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Introduction to Sociology

by: Everardo Terry

Introduction to Sociology SOC 1301

Marketplace > Texas Tech University > Sociology > SOC 1301 > Introduction to Sociology
Everardo Terry
GPA 3.79

Cristina Bradatan

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Cristina Bradatan
Class Notes
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This 2 page Class Notes was uploaded by Everardo Terry on Thursday October 22, 2015. The Class Notes belongs to SOC 1301 at Texas Tech University taught by Cristina Bradatan in Fall. Since its upload, it has received 15 views. For similar materials see /class/226400/soc-1301-texas-tech-university in Sociology at Texas Tech University.


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Date Created: 10/22/15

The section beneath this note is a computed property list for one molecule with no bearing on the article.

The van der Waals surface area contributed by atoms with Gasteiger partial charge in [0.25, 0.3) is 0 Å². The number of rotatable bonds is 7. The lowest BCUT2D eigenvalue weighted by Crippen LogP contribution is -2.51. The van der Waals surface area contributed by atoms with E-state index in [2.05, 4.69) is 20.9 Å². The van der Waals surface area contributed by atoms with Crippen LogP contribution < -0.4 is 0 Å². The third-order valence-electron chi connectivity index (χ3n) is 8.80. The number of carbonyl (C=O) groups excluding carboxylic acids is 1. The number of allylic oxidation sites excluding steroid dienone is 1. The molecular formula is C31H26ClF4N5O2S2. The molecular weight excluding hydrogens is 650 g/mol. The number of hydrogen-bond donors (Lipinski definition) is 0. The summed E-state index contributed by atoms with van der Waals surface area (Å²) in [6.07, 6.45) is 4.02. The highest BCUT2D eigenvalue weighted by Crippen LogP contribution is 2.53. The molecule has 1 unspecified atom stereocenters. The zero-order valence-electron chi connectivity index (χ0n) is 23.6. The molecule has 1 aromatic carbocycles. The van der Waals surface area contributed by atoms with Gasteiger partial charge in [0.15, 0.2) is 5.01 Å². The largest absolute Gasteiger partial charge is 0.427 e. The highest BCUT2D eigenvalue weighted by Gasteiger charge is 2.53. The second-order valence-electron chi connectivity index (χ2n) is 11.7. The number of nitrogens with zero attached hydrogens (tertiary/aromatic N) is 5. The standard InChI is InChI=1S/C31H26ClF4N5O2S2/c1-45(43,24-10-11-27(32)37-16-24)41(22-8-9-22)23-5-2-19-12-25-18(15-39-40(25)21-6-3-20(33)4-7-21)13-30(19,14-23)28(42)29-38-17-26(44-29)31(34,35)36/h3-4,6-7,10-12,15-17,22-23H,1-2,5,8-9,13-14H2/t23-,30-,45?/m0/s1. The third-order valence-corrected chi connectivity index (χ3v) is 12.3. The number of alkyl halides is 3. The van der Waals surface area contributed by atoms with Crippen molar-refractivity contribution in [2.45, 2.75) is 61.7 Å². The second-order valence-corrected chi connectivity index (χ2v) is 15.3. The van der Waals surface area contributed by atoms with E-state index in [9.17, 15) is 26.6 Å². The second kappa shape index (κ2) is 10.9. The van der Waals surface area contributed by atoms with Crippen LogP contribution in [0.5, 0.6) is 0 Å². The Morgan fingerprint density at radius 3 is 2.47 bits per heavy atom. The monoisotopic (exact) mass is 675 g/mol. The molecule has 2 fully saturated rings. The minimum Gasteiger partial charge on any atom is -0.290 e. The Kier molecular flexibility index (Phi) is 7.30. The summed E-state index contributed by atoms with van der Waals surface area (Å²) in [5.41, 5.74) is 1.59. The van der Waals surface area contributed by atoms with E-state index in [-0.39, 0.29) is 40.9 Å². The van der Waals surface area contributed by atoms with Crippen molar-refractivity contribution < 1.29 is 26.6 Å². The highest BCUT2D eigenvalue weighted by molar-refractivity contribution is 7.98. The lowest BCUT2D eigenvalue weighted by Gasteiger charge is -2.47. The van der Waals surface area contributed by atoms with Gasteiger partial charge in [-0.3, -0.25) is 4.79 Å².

Social strati cation The existence of structured inequalities between groups in society in terms oftheir access to material or symbolic rewards While all societies involve some forms of stratification only with the development of statebased systems did wide differences in wealth and power arise The most distinctive form of strati cation in modern societies is class divisions Caste system A social system in which ones social status is given for life Born with Apartheid S Africa Class system Mobility is low Hard to change things their born with both ascribed and achieved characteristics Based on both birthascription and meritocracy individual achievement Permits some social mobility based on individual achievement Class systems e common in modern industrial and postindustrial societies Meritocracy a system that in which rewards are distributed based on merit Achieved Characteristics matter Measures ofinequalityGINI 01 20 Social mobility 7 Movement ofindividuals or groups between different social positions 0 Intergenerational mobility is relative to your parents Parents are low class but you become a doctor and move to middle cl s 41 Intragenerational mobility you experience in your own lifetime When in school you39re working class when you graduate college you may enter the middle class Functionalist theory on social strati cation David Moore 39 39 39 39 tratifiratinn ha beneficial ioi iiie operation ofa society Assumptions Social inequality is unavoidable Social inequality serves as a useful function to bring society together I In any society a number oftasks must be accomplished Some tasks such as cleaning streets or serving coffee in a restaurant are relatively simple Other tasks such as performing brain surgery or designing skyscrapers are complicated and quire more intelligence and training than the simple tasks Those who perform the difficult tasks are therefore entitled to more power prestige and money quot39 39 39 sncial 39 39 39 Karl Marx quot quot39 Social conflict is because ofstruggles J r r between the classes Socioeconomic status a measure of an individual39s place within a social class system Max Weber Class Status and Power Inequality and technology A formula showing that inequality increases during the early stages of capitalist development then declines and eventually stabilizes at a relatively low level advanced by the economist Simon Kuznets Max WeberThree distinct dimension ofinequality Economic inequality class Social status Power WN Wealthy people tend to be more powerful than poor people are and power can come from an individual39s prestige in high standings among others Example Arnold Schwarzenegger enjoyed prestige as a bodybuilder and as an actor and he was enormously wealthy When was elected governor of California in 2004 he became powerful as well Income and wealth Income is money earned through paid work wealth includes all ofa person39s assets such as a home money in savings and checking accounts stock investments and a partnership in a business Health and socialstatus In general the higher the social class the greater the life expectancy The poor are subject to more infant deaths and disease than the upper classes Rates of mental illness also go up as social class goes down and the poor are less likely to receive treatment The higher level of stress is one explanation for higher rates of mental illness Poorer dying due to high cost and food and no health or medication Global inequality The systematic differences in wealth and power between countries High Above 10000 Dollars Highincome countries have less than 2 0 percent ofthe World39s population While they are responsible for over i757 percent of the World39s Wealth middle 100002500 low income Below 2500 Based on 2005 World Bank data a country is considered lowincome if its per person gross national income is under 905 I Most people in modern societies are more affluent today than several generations ago Yet the distribution ofwealth and income remains highly unequal Between the early 19705 and the late 19905 partly as a result of economic globalization the gap between rich and poor grew Incomes at the top increased sharply While many ordinary Workers and families saw their 39 A r 1 higherWage 39 job moved to 39 Death and poverty in poor countries Due to poor health and fond 39 39 J old is 39 39 39D39 quot r Modernization theory A version ofmarketoriented development theory that argues that lowincome societies develop economically only ifthey give up their traditional Ways and adopt modern economic institutions technologies and cultural values that emphasize savings and productive investment neoliberalism The economic belief that free market forces achieved by minimizing government restrictions on business provide the only route to economic growth Accordingto W W Rostow39s modernization theory how dotraditional cultural values and social institutions affect economic development in lowincome societies Modernization theorists claim that many lowincome societies limit their chances of success because people generally feel that hardship and suffering are inevitable and they don39t believe that hard Work can make a difference in economic outcomes Neoliberalism set of economic policies grounded in the notion that freemarket forces protected by eliminating government regulation provide the only path to economic grth World system theory a core country is one that obtains raw materials from core countries to make nished goods that it sells at a pro t This economy is made up ofcore countries semiperiphery and periphery Dependency theory Marxist theories of economic development arguing that the poverty of lowincome countries stems directly from their exploitation by Wealthy countries and the multinational corporations that are based in Wealthy countries State centered theories quot r 39 r r 39 quot 39 do not interfere with economic development but rather can play a key role in bringing it about Asian Countries Accept foreign investments market regulated strong state Movies Born into Brothels poverty and life chances Charlie Wilson s war power and wealth first part